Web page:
The Daily Escape:
Sedona, AZ – 2017 photo by joanwood01
“There is no justice. The rich win; the poor are powerless. We become tired of hearing people lie. And after a time, we become dead, a little dead. We think of ourselves as victims – and we become victims. We become weak; we doubt ourselves; we doubt our beliefs; we doubt our institutions; and we doubt the law… If we are to have faith in justice, we need only to believe in ourselves and act with justice.”
— The closing argument by Paul Newman’s character in “The Verdict” (1982)
Imagine that: Act with justice. Belief in justice is part of believing in democracy. If you lose faith in one, you will lose faith in the other. Those who have refused to give up, like Dr. King, and those who marched for civil rights and then, who marched to end the Vietnam War acted with justice.
Fast forward to today, those Florida high schoolers, who are schooling politicians, are following in those footsteps, attempting to act with justice. They are trying to live up to the founding ethos of the US.
Can the pursuit of justice that gave us successes in civil rights also fuel success in the long, impossibly hard struggle to Make America Safe Again?
Making it Safe from too many guns in the hands of too many Americans?
Before Parkland, Wrongo was about to write off the possibility that gun control activism would achieve much of anything. That we were doomed to remain the world’s most “exceptional” country when it comes to guns.
America thinks that it’s worth it to have a more dangerous society in order to have strong Second Amendment rights. The Second Amendment Absolutists, including the NRA, Trump and the GOP, think the lives we’d save if we had stricter gun controls aren’t worth the freedom that owning guns buys them.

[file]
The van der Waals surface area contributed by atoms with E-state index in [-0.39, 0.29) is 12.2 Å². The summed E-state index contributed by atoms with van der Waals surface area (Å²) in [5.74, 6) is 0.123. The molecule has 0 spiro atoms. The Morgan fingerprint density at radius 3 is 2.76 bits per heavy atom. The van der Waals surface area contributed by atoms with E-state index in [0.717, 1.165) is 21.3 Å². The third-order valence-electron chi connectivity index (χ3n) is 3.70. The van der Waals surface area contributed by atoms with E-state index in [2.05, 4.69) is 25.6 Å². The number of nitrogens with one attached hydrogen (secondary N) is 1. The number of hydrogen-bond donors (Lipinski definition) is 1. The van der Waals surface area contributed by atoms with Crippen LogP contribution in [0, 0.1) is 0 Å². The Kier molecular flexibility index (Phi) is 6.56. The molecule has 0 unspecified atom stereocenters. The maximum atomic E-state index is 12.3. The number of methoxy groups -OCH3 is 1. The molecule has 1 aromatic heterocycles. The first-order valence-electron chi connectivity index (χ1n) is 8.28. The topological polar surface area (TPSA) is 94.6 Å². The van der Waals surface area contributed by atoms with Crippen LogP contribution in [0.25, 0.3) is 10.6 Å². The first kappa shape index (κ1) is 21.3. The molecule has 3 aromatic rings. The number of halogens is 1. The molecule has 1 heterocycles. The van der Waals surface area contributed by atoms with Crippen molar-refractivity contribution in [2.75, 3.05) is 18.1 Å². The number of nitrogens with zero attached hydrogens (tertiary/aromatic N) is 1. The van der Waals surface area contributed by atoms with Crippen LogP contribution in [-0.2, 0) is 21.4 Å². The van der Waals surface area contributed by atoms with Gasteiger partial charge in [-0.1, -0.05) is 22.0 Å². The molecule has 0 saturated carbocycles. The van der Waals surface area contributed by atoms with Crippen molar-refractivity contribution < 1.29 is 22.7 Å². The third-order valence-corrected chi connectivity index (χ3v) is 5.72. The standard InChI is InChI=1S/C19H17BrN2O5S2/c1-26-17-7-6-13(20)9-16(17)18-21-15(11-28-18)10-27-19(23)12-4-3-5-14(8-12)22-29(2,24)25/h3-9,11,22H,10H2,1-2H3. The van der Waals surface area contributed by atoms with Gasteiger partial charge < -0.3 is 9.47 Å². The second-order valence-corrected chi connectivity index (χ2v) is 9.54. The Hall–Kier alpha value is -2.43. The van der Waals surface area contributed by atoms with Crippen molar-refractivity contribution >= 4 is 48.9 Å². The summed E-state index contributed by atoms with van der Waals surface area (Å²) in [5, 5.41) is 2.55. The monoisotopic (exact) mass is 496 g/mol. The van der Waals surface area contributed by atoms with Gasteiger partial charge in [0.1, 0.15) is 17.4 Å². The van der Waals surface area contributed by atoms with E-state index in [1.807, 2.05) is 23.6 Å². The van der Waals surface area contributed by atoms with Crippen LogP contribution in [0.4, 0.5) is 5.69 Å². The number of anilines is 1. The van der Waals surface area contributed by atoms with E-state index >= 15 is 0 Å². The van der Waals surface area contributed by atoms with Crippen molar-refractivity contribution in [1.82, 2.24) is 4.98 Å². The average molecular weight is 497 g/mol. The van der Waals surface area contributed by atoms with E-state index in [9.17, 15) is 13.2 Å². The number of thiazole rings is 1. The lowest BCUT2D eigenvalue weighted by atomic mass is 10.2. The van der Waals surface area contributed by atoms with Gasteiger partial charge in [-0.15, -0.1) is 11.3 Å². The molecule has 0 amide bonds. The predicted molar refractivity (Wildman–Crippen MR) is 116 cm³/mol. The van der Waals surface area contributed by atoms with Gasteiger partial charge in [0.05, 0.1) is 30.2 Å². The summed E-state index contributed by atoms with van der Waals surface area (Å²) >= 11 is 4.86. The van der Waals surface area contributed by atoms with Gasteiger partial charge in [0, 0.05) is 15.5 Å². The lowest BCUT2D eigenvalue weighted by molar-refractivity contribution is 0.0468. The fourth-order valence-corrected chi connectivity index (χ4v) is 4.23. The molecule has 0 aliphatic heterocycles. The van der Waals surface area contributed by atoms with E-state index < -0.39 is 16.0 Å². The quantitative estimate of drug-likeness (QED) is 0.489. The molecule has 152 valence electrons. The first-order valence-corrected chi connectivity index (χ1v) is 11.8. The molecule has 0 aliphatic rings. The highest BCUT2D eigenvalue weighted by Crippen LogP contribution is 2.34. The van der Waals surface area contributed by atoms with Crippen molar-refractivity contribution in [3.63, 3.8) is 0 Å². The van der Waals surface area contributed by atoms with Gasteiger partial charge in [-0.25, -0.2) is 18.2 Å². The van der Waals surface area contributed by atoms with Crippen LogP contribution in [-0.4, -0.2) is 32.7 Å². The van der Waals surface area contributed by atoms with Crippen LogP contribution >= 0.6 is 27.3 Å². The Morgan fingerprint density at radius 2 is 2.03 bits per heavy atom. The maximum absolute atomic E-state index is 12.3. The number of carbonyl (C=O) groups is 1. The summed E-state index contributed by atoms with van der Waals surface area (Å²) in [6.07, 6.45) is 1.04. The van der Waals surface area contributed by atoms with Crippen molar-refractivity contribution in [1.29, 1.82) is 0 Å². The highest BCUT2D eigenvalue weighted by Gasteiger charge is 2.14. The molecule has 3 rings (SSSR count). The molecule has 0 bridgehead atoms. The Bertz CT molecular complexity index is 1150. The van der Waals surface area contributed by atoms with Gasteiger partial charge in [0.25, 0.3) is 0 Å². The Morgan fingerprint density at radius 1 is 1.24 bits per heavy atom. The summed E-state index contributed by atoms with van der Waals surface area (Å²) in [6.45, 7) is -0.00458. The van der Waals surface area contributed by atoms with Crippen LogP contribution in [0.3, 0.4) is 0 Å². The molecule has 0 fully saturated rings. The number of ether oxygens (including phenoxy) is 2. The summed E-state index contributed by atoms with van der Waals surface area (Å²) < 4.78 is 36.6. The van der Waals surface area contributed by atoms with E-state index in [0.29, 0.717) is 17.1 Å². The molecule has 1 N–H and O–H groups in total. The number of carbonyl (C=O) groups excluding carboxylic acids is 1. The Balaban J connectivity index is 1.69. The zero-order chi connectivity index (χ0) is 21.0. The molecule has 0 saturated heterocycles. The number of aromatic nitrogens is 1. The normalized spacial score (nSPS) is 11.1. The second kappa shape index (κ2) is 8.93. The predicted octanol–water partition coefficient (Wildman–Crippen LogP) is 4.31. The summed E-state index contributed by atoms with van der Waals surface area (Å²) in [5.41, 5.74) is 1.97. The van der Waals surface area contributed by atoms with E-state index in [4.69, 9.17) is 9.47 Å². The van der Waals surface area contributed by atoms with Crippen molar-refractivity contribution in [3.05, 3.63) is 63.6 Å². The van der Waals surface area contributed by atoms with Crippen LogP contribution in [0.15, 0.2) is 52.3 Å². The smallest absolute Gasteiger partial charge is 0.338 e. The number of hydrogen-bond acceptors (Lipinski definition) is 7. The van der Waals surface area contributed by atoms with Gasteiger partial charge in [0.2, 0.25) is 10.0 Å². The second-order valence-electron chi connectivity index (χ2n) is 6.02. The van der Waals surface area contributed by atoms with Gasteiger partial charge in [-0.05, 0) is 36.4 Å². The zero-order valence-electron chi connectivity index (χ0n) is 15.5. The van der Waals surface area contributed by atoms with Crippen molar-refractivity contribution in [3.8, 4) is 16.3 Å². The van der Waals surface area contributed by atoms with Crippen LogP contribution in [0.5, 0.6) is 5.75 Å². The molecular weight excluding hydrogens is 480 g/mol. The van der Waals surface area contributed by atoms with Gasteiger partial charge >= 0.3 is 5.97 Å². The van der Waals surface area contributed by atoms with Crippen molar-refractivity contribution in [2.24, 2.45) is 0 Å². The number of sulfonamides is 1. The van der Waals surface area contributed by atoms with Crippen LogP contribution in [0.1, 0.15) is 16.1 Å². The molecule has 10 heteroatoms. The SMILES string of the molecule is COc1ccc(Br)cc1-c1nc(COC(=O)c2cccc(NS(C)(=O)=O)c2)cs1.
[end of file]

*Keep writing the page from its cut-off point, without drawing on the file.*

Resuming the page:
And the rest of us don’t oppose their viewpoint strongly enough to affect change.
Then along came these high school activists. They have become our last, best hope of blunting the Second Amendment Absolutists. Where did these Florida shooting survivors find their activism and organizing? Can they carry through to a place that their elders haven’t been able to reach?
What is refreshing about the students from Stoneman Douglas is that we are hearing about their lived experience.
This has a gravitas far beyond what is handed down from the Beltway. The gun discussions have been mostly led by politicians and lobbyists. But that is being eclipsed by voices with first-hand experience surviving a mass killing. It’s their intimate experience, plus the passion they are bringing that encourages the rest of us to dig in, and help bring about change.
They seem to know that their ground swell of political activism strikes fear into the hearts of politicians. They seem to know that they can make gun control a major issue in the 2018 mid-terms.
They are proving more resilient and savvy than many of us would have given them credit for on the day of the shooting. It isn’t their responsibility to fix the world, but since they have a place in it, and a voice, perhaps they can spur some real change.
They are forcing politicians like Sen. Rubio (R-FL) back on their heels. They are forcing the NRA into PR mistakes. Remember this?
Come mothers and fathers throughout the land
And don’t criticize what you can’t understand
Your sons and your daughters are beyond your command
Your old road is rapidly aging
Please get out of the new one if you can’t lend your hand
For the times they are a-changin‘ – B. Dylan
At the CNN Town Hall on Wednesday night, it was obvious that the NRA’s Dana Loesch and Rubio both knew that these students were far beyond their command. But that doesn’t mean we should sit back, and expect them to do it alone.
We have to stand up, help them, and certainly vote in huge numbers.